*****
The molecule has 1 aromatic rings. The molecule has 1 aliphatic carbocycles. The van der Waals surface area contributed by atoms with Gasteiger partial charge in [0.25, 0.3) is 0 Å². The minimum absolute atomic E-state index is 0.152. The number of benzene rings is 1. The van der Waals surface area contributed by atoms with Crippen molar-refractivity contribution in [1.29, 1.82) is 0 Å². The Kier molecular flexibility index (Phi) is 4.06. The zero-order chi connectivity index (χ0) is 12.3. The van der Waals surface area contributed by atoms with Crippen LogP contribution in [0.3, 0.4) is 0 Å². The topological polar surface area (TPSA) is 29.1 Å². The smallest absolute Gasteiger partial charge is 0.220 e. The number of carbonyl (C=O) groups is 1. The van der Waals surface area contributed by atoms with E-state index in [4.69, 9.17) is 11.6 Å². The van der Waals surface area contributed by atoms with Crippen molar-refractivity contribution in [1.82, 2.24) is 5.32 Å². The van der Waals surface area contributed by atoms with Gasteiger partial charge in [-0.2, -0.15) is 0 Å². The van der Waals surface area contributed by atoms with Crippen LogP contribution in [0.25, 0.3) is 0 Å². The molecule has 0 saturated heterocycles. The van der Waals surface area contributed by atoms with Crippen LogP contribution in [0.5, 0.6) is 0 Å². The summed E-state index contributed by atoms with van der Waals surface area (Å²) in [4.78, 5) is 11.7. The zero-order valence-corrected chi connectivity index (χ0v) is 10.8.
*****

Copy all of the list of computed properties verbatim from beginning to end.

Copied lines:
The molecule has 1 aromatic rings. The molecule has 1 aliphatic carbocycles. The van der Waals surface area contributed by atoms with Gasteiger partial charge in [0.25, 0.3) is 0 Å². The minimum absolute atomic E-state index is 0.152. The number of benzene rings is 1. The van der Waals surface area contributed by atoms with Crippen molar-refractivity contribution in [1.29, 1.82) is 0 Å². The Kier molecular flexibility index (Phi) is 4.06. The zero-order chi connectivity index (χ0) is 12.3. The van der Waals surface area contributed by atoms with Crippen LogP contribution in [0.3, 0.4) is 0 Å². The topological polar surface area (TPSA) is 29.1 Å². The smallest absolute Gasteiger partial charge is 0.220 e. The number of carbonyl (C=O) groups is 1. The van der Waals surface area contributed by atoms with E-state index in [4.69, 9.17) is 11.6 Å². The van der Waals surface area contributed by atoms with Crippen molar-refractivity contribution in [1.82, 2.24) is 5.32 Å². The van der Waals surface area contributed by atoms with Gasteiger partial charge in [-0.2, -0.15) is 0 Å². The van der Waals surface area contributed by atoms with Crippen LogP contribution in [0.25, 0.3) is 0 Å². The molecule has 0 saturated heterocycles. The van der Waals surface area contributed by atoms with Crippen LogP contribution in [0.5, 0.6) is 0 Å². The summed E-state index contributed by atoms with van der Waals surface area (Å²) in [4.78, 5) is 11.7. The zero-order valence-corrected chi connectivity index (χ0v) is 10.8.